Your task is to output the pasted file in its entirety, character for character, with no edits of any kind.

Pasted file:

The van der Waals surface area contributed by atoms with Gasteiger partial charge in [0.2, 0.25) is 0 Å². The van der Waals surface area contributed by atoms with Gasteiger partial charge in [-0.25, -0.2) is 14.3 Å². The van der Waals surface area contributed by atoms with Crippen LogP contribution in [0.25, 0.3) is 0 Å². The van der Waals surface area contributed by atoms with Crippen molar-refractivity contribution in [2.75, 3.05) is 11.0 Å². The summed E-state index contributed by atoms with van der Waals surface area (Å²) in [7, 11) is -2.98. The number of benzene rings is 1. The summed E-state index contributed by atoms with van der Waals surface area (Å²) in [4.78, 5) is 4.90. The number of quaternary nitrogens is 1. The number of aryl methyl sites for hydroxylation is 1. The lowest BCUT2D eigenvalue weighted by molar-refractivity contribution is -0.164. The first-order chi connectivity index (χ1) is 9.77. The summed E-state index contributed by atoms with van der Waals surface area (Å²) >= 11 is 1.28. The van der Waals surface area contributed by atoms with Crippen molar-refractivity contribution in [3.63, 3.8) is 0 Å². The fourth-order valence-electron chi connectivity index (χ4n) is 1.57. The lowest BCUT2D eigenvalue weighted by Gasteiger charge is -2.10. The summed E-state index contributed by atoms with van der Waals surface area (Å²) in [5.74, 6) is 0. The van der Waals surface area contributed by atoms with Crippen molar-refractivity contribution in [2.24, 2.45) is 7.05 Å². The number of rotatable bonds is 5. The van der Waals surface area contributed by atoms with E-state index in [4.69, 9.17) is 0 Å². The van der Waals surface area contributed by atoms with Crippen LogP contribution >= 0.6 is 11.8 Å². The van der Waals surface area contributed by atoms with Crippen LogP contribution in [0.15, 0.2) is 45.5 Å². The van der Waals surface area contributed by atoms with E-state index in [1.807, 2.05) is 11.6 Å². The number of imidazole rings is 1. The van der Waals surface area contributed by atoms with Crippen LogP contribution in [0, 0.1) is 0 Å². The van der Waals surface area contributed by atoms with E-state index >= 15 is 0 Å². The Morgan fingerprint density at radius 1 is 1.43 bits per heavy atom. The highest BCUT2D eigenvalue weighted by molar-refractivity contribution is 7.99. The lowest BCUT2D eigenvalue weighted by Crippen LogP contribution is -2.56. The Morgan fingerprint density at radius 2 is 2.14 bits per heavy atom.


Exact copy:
The van der Waals surface area contributed by atoms with Gasteiger partial charge in [0.2, 0.25) is 0 Å². The van der Waals surface area contributed by atoms with Gasteiger partial charge in [-0.25, -0.2) is 14.3 Å². The van der Waals surface area contributed by atoms with Crippen LogP contribution in [0.25, 0.3) is 0 Å². The van der Waals surface area contributed by atoms with Crippen molar-refractivity contribution in [2.75, 3.05) is 11.0 Å². The summed E-state index contributed by atoms with van der Waals surface area (Å²) in [7, 11) is -2.98. The number of benzene rings is 1. The summed E-state index contributed by atoms with van der Waals surface area (Å²) in [4.78, 5) is 4.90. The number of quaternary nitrogens is 1. The number of aryl methyl sites for hydroxylation is 1. The lowest BCUT2D eigenvalue weighted by molar-refractivity contribution is -0.164. The first-order chi connectivity index (χ1) is 9.77. The summed E-state index contributed by atoms with van der Waals surface area (Å²) >= 11 is 1.28. The van der Waals surface area contributed by atoms with Crippen molar-refractivity contribution in [3.63, 3.8) is 0 Å². The fourth-order valence-electron chi connectivity index (χ4n) is 1.57. The lowest BCUT2D eigenvalue weighted by Gasteiger charge is -2.10. The summed E-state index contributed by atoms with van der Waals surface area (Å²) in [5.74, 6) is 0. The van der Waals surface area contributed by atoms with Crippen molar-refractivity contribution in [2.24, 2.45) is 7.05 Å². The number of rotatable bonds is 5. The van der Waals surface area contributed by atoms with E-state index in [4.69, 9.17) is 0 Å². The van der Waals surface area contributed by atoms with Crippen LogP contribution >= 0.6 is 11.8 Å². The van der Waals surface area contributed by atoms with Crippen LogP contribution in [0.15, 0.2) is 45.5 Å². The van der Waals surface area contributed by atoms with E-state index in [1.807, 2.05) is 11.6 Å². The number of imidazole rings is 1. The van der Waals surface area contributed by atoms with Crippen LogP contribution in [0, 0.1) is 0 Å². The van der Waals surface area contributed by atoms with E-state index >= 15 is 0 Å². The Morgan fingerprint density at radius 1 is 1.43 bits per heavy atom. The highest BCUT2D eigenvalue weighted by molar-refractivity contribution is 7.99. The lowest BCUT2D eigenvalue weighted by Crippen LogP contribution is -2.56. The Morgan fingerprint density at radius 2 is 2.14 bits per heavy atom.